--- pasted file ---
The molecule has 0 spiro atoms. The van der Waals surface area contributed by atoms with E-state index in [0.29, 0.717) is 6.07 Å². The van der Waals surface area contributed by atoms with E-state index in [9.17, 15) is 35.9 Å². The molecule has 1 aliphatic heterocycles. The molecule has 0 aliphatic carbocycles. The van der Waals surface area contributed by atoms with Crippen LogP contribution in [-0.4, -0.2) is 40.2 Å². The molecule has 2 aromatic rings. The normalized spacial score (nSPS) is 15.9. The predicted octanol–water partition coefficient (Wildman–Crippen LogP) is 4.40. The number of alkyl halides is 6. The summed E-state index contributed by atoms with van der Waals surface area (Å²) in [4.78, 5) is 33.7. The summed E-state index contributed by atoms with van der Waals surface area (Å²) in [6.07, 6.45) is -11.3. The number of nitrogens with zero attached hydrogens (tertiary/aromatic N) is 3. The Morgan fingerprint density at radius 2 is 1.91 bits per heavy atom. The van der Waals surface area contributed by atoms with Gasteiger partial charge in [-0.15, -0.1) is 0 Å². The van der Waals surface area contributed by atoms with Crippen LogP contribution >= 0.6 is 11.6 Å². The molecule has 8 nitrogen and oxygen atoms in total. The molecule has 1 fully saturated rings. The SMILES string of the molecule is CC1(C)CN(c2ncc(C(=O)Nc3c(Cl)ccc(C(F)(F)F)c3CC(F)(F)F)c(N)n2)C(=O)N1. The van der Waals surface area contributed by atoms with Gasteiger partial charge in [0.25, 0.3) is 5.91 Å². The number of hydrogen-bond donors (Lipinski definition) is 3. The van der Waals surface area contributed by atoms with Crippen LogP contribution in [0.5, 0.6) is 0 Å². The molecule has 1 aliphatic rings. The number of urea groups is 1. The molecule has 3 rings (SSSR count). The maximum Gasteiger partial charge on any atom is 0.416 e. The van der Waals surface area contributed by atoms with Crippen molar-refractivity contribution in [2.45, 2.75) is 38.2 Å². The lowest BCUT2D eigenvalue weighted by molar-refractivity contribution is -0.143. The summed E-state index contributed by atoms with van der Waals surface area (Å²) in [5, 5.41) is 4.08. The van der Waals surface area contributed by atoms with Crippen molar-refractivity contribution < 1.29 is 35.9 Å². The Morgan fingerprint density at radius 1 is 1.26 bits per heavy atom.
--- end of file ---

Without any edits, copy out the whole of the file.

The molecule has 0 spiro atoms. The van der Waals surface area contributed by atoms with E-state index in [0.29, 0.717) is 6.07 Å². The van der Waals surface area contributed by atoms with E-state index in [9.17, 15) is 35.9 Å². The molecule has 1 aliphatic heterocycles. The molecule has 0 aliphatic carbocycles. The van der Waals surface area contributed by atoms with Crippen LogP contribution in [-0.4, -0.2) is 40.2 Å². The molecule has 2 aromatic rings. The normalized spacial score (nSPS) is 15.9. The predicted octanol–water partition coefficient (Wildman–Crippen LogP) is 4.40. The number of alkyl halides is 6. The summed E-state index contributed by atoms with van der Waals surface area (Å²) in [4.78, 5) is 33.7. The summed E-state index contributed by atoms with van der Waals surface area (Å²) in [6.07, 6.45) is -11.3. The number of nitrogens with zero attached hydrogens (tertiary/aromatic N) is 3. The Morgan fingerprint density at radius 2 is 1.91 bits per heavy atom. The van der Waals surface area contributed by atoms with Gasteiger partial charge in [-0.15, -0.1) is 0 Å². The van der Waals surface area contributed by atoms with Crippen LogP contribution >= 0.6 is 11.6 Å². The molecule has 8 nitrogen and oxygen atoms in total. The molecule has 1 fully saturated rings. The SMILES string of the molecule is CC1(C)CN(c2ncc(C(=O)Nc3c(Cl)ccc(C(F)(F)F)c3CC(F)(F)F)c(N)n2)C(=O)N1. The van der Waals surface area contributed by atoms with Gasteiger partial charge in [0.25, 0.3) is 5.91 Å². The number of hydrogen-bond donors (Lipinski definition) is 3. The van der Waals surface area contributed by atoms with Crippen LogP contribution in [0.5, 0.6) is 0 Å². The molecule has 1 aliphatic rings. The number of urea groups is 1. The molecule has 3 rings (SSSR count). The maximum Gasteiger partial charge on any atom is 0.416 e. The van der Waals surface area contributed by atoms with Crippen molar-refractivity contribution in [2.45, 2.75) is 38.2 Å². The lowest BCUT2D eigenvalue weighted by molar-refractivity contribution is -0.143. The summed E-state index contributed by atoms with van der Waals surface area (Å²) in [5, 5.41) is 4.08. The van der Waals surface area contributed by atoms with Crippen molar-refractivity contribution < 1.29 is 35.9 Å². The Morgan fingerprint density at radius 1 is 1.26 bits per heavy atom.